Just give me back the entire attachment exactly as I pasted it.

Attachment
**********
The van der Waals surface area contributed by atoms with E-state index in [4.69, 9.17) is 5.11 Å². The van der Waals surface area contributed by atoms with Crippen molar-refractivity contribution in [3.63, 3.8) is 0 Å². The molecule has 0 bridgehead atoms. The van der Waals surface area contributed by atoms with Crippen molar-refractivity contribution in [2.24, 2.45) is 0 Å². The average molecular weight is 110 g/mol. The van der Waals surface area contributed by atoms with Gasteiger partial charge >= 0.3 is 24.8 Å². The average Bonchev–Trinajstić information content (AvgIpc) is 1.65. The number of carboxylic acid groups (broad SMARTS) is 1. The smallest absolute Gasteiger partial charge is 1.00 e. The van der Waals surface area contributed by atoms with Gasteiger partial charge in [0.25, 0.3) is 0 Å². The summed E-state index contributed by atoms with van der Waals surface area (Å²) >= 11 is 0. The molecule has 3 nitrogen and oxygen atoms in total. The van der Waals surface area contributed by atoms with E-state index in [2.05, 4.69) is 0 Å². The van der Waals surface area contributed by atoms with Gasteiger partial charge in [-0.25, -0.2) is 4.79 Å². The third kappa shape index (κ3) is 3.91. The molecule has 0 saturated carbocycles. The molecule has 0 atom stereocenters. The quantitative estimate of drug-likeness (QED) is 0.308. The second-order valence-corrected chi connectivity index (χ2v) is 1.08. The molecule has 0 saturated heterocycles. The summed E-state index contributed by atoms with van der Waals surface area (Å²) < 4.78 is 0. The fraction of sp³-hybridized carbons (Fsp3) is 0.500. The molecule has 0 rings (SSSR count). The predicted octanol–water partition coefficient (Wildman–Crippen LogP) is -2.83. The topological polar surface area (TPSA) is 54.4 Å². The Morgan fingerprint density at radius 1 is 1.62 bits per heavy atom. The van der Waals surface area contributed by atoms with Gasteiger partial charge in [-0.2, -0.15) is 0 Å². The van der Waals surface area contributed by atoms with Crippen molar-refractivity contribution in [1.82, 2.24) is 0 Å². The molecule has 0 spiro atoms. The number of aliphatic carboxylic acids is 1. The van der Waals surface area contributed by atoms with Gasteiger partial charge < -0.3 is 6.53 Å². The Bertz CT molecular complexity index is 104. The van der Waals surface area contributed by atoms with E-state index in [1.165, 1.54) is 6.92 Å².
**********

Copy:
The van der Waals surface area contributed by atoms with E-state index in [4.69, 9.17) is 5.11 Å². The van der Waals surface area contributed by atoms with Crippen molar-refractivity contribution in [3.63, 3.8) is 0 Å². The molecule has 0 bridgehead atoms. The van der Waals surface area contributed by atoms with Crippen molar-refractivity contribution in [2.24, 2.45) is 0 Å². The average molecular weight is 110 g/mol. The van der Waals surface area contributed by atoms with Gasteiger partial charge >= 0.3 is 24.8 Å². The average Bonchev–Trinajstić information content (AvgIpc) is 1.65. The number of carboxylic acid groups (broad SMARTS) is 1. The smallest absolute Gasteiger partial charge is 1.00 e. The van der Waals surface area contributed by atoms with Gasteiger partial charge in [0.25, 0.3) is 0 Å². The summed E-state index contributed by atoms with van der Waals surface area (Å²) >= 11 is 0. The molecule has 3 nitrogen and oxygen atoms in total. The van der Waals surface area contributed by atoms with E-state index in [2.05, 4.69) is 0 Å². The van der Waals surface area contributed by atoms with Gasteiger partial charge in [-0.25, -0.2) is 4.79 Å². The third kappa shape index (κ3) is 3.91. The molecule has 0 saturated carbocycles. The molecule has 0 atom stereocenters. The quantitative estimate of drug-likeness (QED) is 0.308. The second-order valence-corrected chi connectivity index (χ2v) is 1.08. The molecule has 0 saturated heterocycles. The summed E-state index contributed by atoms with van der Waals surface area (Å²) < 4.78 is 0. The fraction of sp³-hybridized carbons (Fsp3) is 0.500. The molecule has 0 rings (SSSR count). The predicted octanol–water partition coefficient (Wildman–Crippen LogP) is -2.83. The topological polar surface area (TPSA) is 54.4 Å². The Morgan fingerprint density at radius 1 is 1.62 bits per heavy atom. The van der Waals surface area contributed by atoms with Gasteiger partial charge in [-0.2, -0.15) is 0 Å². The van der Waals surface area contributed by atoms with Crippen molar-refractivity contribution in [1.82, 2.24) is 0 Å². The molecule has 0 spiro atoms. The number of aliphatic carboxylic acids is 1. The van der Waals surface area contributed by atoms with Gasteiger partial charge < -0.3 is 6.53 Å². The Bertz CT molecular complexity index is 104. The van der Waals surface area contributed by atoms with E-state index in [1.165, 1.54) is 6.92 Å².